Before Bieber’s bangs, Kurt’s plaid or Madonna’s bra, music’s greatest style statement was Michael Jackson’s single, sparkling glove. On this day in 1983, Jackson introduced his one-glove look (and a little dance move called the Moonwalk) while performing on “Motown 25,” a television special airing on NBC. Jackson had only agreed to take part in a Jackson 5 reunion for the program if he could also perform a solo of “Billie Jean,” the second single from his Thriller album that was currently enjoying its seventh week at number one on the pop charts. Jackson performed a medley with the Jackson 5 and, after his brothers exited the stage, added a black fedora to his soon-to-be-famous short-pants-with-sparkly-socks ensemble. He tossed the hat early in the song, but the image of him with it tipped into his gloved hand became a MJ trademark as much as the gravity-defying backward glide did.
In Moonwalk, his 1988 autobiography, Jackson recalls he was sure of two things that day: He was going to do the Moonwalk he’d been practicing and he wanted to wear a “spy hat.” He wrote, “I called my management office and said, ‘Please order me a…cool fedora—something that a secret agent would wear.’ I wanted something sinister and special, a real slouchy kind of hat.” According to designer Keith Holman, who worked as an assistant to Jackson’s lead designer, the late Bill Whitten, the singer completed the look with a sequin jacket previously owned by the senior Mrs. Jackson, as well as high-water black pants, bejeweled white socks and glove. Even the King of Pop was surprised when copycats turned out in the look. “Not too long ago it was considered extremely square to wear white socks,” Jackson wrote. “It was cool in the 1950’s, but in the ‘60s and ‘70s you wouldn’t be caught dead in white socks. After Thriller came out, it even became okay to wear your pants high around your ankles again.”
But the glove was the unique standout. It continued to appear as part of Jackson’s outfits—moving from his left hand to his right—and became more sophisticated in its design. Holman confirms that the rudimentary glove Jackson wore for “Motown 25” was fashioned from a store-bought golf glove covered in a remnant of rhinestone mesh. After the “Billie Jean” performance, Jackson asked Whitten—who also dressed Elton John, Neil Diamond and Stevie Wonder—to design more gloves like the golf glove. Whitten designed the unique military jackets Jackson wore while promoting Thriller and the embellished socks and gloves. Each glove was covered in 1,200 hand-sewn Austrian crystals that took specialty artistic beaders at Artistic Hand Beading (which also worked with designers John Galanos, Bob Mackie and Jean Louis) in Los Angeles about 10 days to create. “Bill and Michael were the creators of that look,” Holman, who also worked at the shop, recalls, “They had a vision and Stella [Ruata, the accomplished beader and co-founder of Artistic Hand Beading] made it come to life.”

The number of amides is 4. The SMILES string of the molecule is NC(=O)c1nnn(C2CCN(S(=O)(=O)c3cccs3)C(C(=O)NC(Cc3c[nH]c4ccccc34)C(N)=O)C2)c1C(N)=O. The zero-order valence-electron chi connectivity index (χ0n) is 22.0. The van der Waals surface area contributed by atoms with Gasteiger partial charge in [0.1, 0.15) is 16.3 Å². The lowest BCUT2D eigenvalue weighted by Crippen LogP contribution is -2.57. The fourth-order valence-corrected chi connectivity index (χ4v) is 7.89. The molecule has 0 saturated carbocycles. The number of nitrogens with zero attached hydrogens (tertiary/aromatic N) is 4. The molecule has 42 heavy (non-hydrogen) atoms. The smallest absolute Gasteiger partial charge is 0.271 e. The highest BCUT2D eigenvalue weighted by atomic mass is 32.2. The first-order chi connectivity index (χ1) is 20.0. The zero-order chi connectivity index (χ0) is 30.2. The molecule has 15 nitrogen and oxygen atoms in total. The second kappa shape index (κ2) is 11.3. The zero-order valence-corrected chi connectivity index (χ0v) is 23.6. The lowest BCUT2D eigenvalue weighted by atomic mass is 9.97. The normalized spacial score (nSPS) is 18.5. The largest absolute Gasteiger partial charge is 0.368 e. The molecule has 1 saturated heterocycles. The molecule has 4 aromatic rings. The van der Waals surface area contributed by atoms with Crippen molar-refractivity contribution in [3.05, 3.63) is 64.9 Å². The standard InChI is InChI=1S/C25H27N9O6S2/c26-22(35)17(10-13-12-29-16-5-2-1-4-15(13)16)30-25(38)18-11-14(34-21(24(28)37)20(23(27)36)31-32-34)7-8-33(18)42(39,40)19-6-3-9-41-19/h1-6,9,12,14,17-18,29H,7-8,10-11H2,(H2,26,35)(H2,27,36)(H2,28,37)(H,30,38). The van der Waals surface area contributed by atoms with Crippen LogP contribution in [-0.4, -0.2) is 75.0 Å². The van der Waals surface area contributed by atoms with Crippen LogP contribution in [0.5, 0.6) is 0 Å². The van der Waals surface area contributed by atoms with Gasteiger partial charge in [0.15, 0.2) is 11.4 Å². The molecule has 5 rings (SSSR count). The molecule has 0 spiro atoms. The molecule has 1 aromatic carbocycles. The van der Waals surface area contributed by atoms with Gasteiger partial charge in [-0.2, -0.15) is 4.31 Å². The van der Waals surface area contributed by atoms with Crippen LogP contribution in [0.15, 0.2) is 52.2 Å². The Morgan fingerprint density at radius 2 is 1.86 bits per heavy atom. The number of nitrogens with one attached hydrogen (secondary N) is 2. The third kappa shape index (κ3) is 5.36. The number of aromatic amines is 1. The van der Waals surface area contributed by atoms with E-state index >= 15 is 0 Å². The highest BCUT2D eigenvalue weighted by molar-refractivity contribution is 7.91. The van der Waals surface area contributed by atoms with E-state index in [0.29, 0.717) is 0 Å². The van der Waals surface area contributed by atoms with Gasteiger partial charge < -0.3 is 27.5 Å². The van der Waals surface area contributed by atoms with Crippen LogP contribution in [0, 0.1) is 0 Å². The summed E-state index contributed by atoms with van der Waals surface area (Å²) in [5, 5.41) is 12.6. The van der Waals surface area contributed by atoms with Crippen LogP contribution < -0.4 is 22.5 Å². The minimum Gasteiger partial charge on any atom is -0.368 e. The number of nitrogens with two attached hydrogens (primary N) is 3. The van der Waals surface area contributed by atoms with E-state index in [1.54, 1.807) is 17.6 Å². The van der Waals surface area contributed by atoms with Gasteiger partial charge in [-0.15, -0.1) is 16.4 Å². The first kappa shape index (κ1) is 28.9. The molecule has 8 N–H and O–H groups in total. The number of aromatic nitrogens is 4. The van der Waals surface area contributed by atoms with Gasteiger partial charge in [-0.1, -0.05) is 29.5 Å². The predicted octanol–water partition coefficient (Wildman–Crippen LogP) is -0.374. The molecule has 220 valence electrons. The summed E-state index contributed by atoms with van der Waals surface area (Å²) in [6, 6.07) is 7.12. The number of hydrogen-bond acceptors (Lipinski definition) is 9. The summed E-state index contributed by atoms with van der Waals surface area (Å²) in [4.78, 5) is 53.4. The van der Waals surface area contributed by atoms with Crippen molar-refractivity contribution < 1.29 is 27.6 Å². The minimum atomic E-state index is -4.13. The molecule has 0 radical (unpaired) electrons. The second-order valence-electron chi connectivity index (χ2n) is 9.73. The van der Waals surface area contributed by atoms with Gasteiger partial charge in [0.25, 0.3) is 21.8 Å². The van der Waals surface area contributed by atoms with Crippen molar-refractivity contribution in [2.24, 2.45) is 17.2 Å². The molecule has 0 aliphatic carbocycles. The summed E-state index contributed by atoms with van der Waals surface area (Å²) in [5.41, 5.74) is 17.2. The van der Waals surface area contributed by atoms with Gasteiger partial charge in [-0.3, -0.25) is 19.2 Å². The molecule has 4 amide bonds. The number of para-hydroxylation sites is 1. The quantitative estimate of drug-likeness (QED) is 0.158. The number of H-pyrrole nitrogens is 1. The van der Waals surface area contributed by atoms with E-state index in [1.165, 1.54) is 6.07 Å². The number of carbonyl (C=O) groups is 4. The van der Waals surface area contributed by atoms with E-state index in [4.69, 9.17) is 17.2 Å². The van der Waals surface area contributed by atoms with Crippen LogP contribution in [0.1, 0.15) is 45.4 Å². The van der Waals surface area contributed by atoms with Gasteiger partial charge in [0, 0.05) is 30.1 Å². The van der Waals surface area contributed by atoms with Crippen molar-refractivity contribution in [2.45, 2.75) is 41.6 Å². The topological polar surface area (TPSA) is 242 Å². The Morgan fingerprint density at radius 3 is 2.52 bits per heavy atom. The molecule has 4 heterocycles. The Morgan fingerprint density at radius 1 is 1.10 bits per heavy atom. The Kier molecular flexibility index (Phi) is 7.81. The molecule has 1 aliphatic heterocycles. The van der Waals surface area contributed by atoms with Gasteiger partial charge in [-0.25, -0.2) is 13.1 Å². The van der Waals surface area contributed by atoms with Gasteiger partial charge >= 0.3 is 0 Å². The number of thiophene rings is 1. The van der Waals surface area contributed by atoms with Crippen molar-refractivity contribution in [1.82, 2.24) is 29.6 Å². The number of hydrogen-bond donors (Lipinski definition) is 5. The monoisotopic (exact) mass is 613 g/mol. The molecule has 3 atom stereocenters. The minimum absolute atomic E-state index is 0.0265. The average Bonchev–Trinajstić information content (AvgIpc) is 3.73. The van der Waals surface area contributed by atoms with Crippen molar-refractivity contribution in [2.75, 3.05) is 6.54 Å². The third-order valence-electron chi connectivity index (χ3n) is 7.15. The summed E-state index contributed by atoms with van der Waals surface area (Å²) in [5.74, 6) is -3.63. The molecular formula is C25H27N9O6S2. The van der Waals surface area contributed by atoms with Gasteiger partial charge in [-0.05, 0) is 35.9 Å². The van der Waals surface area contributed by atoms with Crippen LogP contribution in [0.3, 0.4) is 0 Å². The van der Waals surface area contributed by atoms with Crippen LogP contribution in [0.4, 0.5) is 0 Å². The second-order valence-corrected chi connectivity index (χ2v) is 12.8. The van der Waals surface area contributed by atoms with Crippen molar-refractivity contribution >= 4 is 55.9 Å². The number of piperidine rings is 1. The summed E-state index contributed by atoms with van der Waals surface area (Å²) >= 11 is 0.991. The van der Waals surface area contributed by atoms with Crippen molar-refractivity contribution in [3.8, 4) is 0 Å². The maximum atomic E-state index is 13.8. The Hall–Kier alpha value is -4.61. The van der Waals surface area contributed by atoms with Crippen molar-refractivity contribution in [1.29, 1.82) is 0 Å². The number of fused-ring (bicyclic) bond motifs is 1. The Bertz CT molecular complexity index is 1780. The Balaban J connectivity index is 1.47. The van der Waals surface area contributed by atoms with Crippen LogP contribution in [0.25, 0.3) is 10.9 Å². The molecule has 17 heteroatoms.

The glove garnered even more fame after Jackson’s hair caught on fire while filming a Pepsi commercial eight months later. In the photos that surfaced afterwards, a heavily bandaged Jackson is loaded into an ambulance waving at reporters with his gloved hand. For the Grammy Awards a month later, CBS Records notified guests of a party to be thrown in the singer’s honor with 1,500 invitations printed on white gloves. At the Grammy ceremony, the singer trekked up to the podium for a record eight wins clad in Whitten’s black bugle-beaded military jacket and now-iconic glove. The designer went on to create several versions of what became known as “Fantasy Gloves” in various colors that featured prominently in The Jacksons’ Victory Tour in 1984.
After Jackson’s death in 2009, rumors surfaced that Whitten designed the glove to disguise vitiligo—a skin condition that leads to pigment loss. But this contradicts Whitten’s claim that Jackson’s showmanship inspired adding rhinestones to the glove and socks. “It was very simple,” Whitten told the Los Angeles Times in 1990, “The audience was missing his hand and feet movements. They couldn’t see the quick gestures.” And in Moonwalk, Jackson admits he understood the power of having a distinctive performance look. “I had been wearing the single glove for years before Thriller,” he said. “I felt that one glove was cool. Wearing two gloves seemed so ordinary, but a single glove was different.” —Rachel Chambers